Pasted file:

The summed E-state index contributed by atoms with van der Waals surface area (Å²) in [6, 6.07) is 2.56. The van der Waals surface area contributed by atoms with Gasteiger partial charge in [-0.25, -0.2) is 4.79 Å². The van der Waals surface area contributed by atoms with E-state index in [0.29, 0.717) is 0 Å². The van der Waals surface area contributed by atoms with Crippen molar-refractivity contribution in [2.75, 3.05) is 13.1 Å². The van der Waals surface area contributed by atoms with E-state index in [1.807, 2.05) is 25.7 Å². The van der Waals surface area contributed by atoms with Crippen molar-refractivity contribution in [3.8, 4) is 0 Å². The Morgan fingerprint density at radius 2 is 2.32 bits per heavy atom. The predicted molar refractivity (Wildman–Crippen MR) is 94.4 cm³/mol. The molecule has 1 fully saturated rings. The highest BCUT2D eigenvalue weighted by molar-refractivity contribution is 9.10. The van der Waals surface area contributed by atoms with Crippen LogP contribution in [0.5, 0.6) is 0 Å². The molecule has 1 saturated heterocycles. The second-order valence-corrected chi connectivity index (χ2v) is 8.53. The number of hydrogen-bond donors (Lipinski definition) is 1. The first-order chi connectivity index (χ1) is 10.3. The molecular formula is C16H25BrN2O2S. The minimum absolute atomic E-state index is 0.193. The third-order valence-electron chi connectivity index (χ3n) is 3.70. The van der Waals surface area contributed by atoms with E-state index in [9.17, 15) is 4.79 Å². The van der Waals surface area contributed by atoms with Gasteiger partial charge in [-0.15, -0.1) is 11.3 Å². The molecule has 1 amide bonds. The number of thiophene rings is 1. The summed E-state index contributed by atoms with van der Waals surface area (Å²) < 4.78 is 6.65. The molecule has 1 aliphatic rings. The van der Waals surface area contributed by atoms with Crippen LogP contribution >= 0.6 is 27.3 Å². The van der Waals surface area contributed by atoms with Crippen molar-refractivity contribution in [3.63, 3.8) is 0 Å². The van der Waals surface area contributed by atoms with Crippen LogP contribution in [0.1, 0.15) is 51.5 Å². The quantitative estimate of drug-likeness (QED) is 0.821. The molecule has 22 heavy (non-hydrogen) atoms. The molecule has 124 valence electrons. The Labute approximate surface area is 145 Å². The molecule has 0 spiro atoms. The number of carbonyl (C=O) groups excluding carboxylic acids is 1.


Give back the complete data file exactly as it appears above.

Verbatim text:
The summed E-state index contributed by atoms with van der Waals surface area (Å²) in [6, 6.07) is 2.56. The van der Waals surface area contributed by atoms with Gasteiger partial charge in [-0.25, -0.2) is 4.79 Å². The van der Waals surface area contributed by atoms with E-state index in [0.29, 0.717) is 0 Å². The van der Waals surface area contributed by atoms with Crippen molar-refractivity contribution in [2.75, 3.05) is 13.1 Å². The van der Waals surface area contributed by atoms with E-state index in [1.807, 2.05) is 25.7 Å². The van der Waals surface area contributed by atoms with Crippen molar-refractivity contribution in [3.8, 4) is 0 Å². The Morgan fingerprint density at radius 2 is 2.32 bits per heavy atom. The predicted molar refractivity (Wildman–Crippen MR) is 94.4 cm³/mol. The molecule has 1 fully saturated rings. The highest BCUT2D eigenvalue weighted by molar-refractivity contribution is 9.10. The van der Waals surface area contributed by atoms with Crippen LogP contribution in [0.5, 0.6) is 0 Å². The molecule has 1 saturated heterocycles. The second-order valence-corrected chi connectivity index (χ2v) is 8.53. The number of hydrogen-bond donors (Lipinski definition) is 1. The first-order chi connectivity index (χ1) is 10.3. The molecular formula is C16H25BrN2O2S. The minimum absolute atomic E-state index is 0.193. The third-order valence-electron chi connectivity index (χ3n) is 3.70. The van der Waals surface area contributed by atoms with E-state index in [9.17, 15) is 4.79 Å². The van der Waals surface area contributed by atoms with Gasteiger partial charge in [-0.15, -0.1) is 11.3 Å². The molecule has 1 amide bonds. The number of thiophene rings is 1. The summed E-state index contributed by atoms with van der Waals surface area (Å²) < 4.78 is 6.65. The molecule has 1 aliphatic rings. The van der Waals surface area contributed by atoms with Crippen LogP contribution >= 0.6 is 27.3 Å². The van der Waals surface area contributed by atoms with Crippen molar-refractivity contribution in [3.63, 3.8) is 0 Å². The van der Waals surface area contributed by atoms with Crippen LogP contribution in [0.1, 0.15) is 51.5 Å². The quantitative estimate of drug-likeness (QED) is 0.821. The molecule has 22 heavy (non-hydrogen) atoms. The molecule has 124 valence electrons. The Labute approximate surface area is 145 Å². The molecule has 0 spiro atoms. The number of carbonyl (C=O) groups excluding carboxylic acids is 1.